Luxor : treasures & tourists



Luxor : treasures & tourists
After a short week spent touring from oasis to oasis in the Western Desert, it is for several reasons that we were happy to arrive in Luxor. After a stint at being a normal tourist and diving in the Red Sea, a week of quiet desert landscapes in the Western desert, we were keen to see some culture and history. Something Egypt doesn't lack, of course. Also, Christian was looking forward to having some decent food or at least a change from our desert picnics. Finally, we were happy to have been able to arrive in Luxor the way we did, from the desert road. Since the tourist killings of 1997, the Egyptian Police strictly controls the movement of tourists along the Nile river. All tourists leaving Luxor will at least have a police escort. It was possible to arrive in Luxor from the desert but the opposite is not as the police will apparently not arrange an escort for that destination. 



Luxor and its tourists
Capital of the Middle Kingdom (2000 to 1500 B.C.), Luxor is rich because of its past and desperately trying to get rich again in present times. Despite a very strong presence of security forces everywhere, tourism has apparently not yet reached its pre-1997 levels. We, for one, do not wish to see what those times were like. Luxor is a bubble in which tourists are made to believe they are visiting Egypt. This is accentuated by the fact that most tourists fly in to Luxor and are driven around in coaches. There is very little independent travel within Luxor and independent travel around the city is forbidden. Those on packages in and out of Cairo are hurried in convoys of more than 50 coaches accompanied by green armoured Mercedes Benz jeeps with machine-gun turret (G-wagen) along Hurghada and the Red Sea instead of straight North along the Nile. We have been disgusted to see female tourists in short tight pants, high heels and bikini tops (and men without shirts) with no respect whatsoever for local customs. To top it all, the sheer number of people who are hurried in for milking on charter flights (US$ 350 per week e-ve-ry-thing included) means that there are crowds and noise everywhere. As a result, we have developed very un-democratic ideas about tourism !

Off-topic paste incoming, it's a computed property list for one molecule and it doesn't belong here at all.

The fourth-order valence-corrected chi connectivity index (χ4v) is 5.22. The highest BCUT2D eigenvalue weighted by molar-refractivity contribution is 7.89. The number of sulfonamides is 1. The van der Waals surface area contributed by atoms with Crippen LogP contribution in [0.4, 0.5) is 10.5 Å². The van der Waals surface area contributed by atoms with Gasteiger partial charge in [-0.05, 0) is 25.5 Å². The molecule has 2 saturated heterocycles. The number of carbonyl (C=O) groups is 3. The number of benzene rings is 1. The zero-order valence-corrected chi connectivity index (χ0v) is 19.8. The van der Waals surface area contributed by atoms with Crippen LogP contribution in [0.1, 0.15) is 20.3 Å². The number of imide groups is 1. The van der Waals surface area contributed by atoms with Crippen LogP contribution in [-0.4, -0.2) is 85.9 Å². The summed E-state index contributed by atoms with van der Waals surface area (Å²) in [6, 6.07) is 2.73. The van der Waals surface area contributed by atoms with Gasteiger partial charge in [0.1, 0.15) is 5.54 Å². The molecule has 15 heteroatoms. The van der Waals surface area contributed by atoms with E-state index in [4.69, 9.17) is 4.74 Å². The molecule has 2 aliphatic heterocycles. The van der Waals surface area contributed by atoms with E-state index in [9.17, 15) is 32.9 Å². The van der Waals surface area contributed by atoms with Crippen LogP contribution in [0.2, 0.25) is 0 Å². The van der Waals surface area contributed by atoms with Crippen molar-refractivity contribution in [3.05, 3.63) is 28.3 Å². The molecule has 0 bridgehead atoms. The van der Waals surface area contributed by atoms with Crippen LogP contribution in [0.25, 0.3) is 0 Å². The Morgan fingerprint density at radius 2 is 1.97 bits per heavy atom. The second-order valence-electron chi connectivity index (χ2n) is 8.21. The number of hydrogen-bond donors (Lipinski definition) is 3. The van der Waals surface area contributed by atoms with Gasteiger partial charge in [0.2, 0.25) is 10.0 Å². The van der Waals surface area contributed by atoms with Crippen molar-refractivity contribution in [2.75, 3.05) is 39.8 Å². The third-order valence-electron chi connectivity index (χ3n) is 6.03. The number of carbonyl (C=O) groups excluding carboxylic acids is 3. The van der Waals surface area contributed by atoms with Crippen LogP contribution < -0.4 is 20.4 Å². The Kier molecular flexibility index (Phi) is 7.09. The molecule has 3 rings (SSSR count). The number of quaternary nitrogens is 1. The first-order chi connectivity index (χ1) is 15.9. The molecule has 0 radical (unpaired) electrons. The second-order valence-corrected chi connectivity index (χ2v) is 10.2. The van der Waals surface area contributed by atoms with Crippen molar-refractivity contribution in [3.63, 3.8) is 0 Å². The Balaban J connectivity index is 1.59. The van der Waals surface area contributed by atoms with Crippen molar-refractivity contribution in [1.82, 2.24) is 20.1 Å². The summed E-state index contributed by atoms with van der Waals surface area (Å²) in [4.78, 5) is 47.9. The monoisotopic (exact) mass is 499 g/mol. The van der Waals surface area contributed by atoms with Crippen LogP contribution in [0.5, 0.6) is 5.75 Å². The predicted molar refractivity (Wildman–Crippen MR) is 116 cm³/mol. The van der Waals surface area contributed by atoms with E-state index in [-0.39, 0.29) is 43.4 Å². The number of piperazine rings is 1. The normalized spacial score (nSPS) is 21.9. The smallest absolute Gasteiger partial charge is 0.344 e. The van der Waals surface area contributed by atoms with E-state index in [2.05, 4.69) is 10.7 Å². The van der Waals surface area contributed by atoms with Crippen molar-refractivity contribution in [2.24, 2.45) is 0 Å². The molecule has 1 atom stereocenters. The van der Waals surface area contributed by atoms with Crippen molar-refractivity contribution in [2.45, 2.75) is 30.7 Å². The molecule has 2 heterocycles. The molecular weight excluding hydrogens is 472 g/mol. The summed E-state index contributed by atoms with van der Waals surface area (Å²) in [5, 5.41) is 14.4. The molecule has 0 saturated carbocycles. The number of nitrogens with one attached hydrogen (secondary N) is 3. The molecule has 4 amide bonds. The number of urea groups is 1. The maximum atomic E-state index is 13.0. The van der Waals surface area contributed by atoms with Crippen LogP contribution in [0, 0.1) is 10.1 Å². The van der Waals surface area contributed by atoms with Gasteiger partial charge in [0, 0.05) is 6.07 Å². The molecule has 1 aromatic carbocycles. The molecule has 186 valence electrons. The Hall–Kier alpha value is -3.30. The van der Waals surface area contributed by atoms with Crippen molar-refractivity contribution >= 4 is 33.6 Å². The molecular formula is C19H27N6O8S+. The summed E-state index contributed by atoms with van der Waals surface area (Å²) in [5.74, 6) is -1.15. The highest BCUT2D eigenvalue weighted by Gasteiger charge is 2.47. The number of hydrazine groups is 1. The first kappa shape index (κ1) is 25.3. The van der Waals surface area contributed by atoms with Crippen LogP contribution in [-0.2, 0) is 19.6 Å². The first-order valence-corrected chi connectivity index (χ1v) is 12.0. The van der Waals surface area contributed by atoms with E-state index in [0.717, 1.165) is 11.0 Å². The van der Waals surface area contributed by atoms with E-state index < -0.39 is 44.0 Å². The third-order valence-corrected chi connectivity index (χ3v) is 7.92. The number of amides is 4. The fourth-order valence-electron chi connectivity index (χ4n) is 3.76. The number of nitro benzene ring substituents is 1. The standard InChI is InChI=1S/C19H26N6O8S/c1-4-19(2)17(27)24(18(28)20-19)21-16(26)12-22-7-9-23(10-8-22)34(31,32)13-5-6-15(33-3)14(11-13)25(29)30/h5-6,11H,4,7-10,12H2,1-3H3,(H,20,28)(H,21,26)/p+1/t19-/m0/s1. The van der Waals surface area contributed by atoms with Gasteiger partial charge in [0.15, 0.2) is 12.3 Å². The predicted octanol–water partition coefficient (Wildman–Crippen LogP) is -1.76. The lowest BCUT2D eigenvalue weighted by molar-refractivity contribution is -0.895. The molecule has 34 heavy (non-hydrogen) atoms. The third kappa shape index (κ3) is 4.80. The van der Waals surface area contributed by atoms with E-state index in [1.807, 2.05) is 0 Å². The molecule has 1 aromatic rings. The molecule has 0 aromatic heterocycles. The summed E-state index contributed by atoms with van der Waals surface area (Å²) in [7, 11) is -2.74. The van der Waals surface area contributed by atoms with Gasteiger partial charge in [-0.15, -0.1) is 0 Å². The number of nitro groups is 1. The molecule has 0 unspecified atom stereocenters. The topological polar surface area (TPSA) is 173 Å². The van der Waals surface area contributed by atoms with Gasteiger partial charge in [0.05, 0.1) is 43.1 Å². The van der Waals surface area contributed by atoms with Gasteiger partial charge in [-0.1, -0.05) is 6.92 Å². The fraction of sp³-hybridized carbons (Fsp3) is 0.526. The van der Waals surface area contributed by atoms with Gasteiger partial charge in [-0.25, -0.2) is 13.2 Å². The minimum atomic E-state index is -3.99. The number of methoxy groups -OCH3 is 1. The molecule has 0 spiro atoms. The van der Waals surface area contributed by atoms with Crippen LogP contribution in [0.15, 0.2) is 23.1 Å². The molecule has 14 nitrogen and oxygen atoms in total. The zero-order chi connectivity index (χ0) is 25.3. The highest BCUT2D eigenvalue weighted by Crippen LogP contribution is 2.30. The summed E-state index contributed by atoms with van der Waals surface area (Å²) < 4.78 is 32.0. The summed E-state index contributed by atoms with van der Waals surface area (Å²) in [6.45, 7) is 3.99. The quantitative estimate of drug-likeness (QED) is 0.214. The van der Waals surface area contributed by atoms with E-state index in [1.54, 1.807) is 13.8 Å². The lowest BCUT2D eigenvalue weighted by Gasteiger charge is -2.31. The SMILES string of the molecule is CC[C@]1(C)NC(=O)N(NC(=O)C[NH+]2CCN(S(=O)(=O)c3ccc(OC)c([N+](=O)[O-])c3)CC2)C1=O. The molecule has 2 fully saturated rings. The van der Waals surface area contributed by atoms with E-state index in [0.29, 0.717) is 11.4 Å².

Hot pants, a see-through blouse and high heels (left), an armoured G-wagen (centre), queues going in & queues going out in the Valley of the Kings (right)


It takes the most stoic of characters not to get in mad when visiting Luxor. Children seem to focus on a few words (pen, bonbon or baksheesh) and every single man in the street is sure to ask you one of the following : caleche, taxi, shoeshine or wanna visit my shop ? We have counted that on the corniche running along the Nile or in central Luxor, the rate would be about 1 attempt at doing business every 1 minute. To shrug them of in less than a minute would mean being impolite. Being interrupted when talking, shouted or whistled at from the other side of the street is common practice. The most common pick-up line is "where are you from" that usually comes out as "from where ?". To this we would answer "from Egypt" or "from my mother" depending on our mood or the state of our nerves. The sole purpose of every blunt attempt is to milk every tourist from every single possible cent. Not a particularly pleasing experience. 


Luxor and its treasures

The temple of Karnak, just North of the modern city


A statue at the wonderful Luxor Museum



Inside the Royal tombs of the Valley of the Kings


Lotus columns of the Temple of Luxor


In the city : a row of Peugeot 504 taxis (left)



Eager to make a baksheesh (left), Felucca boats and sunset on the Nile (right), Luxor


We were glad to leave !

Here are our extra pages on Egypt II :

Luxor : treasures & tourists Cairo : pyramids & traffic Alexandria & the coast


Egypt, part I Back to Trip page Heading to Libya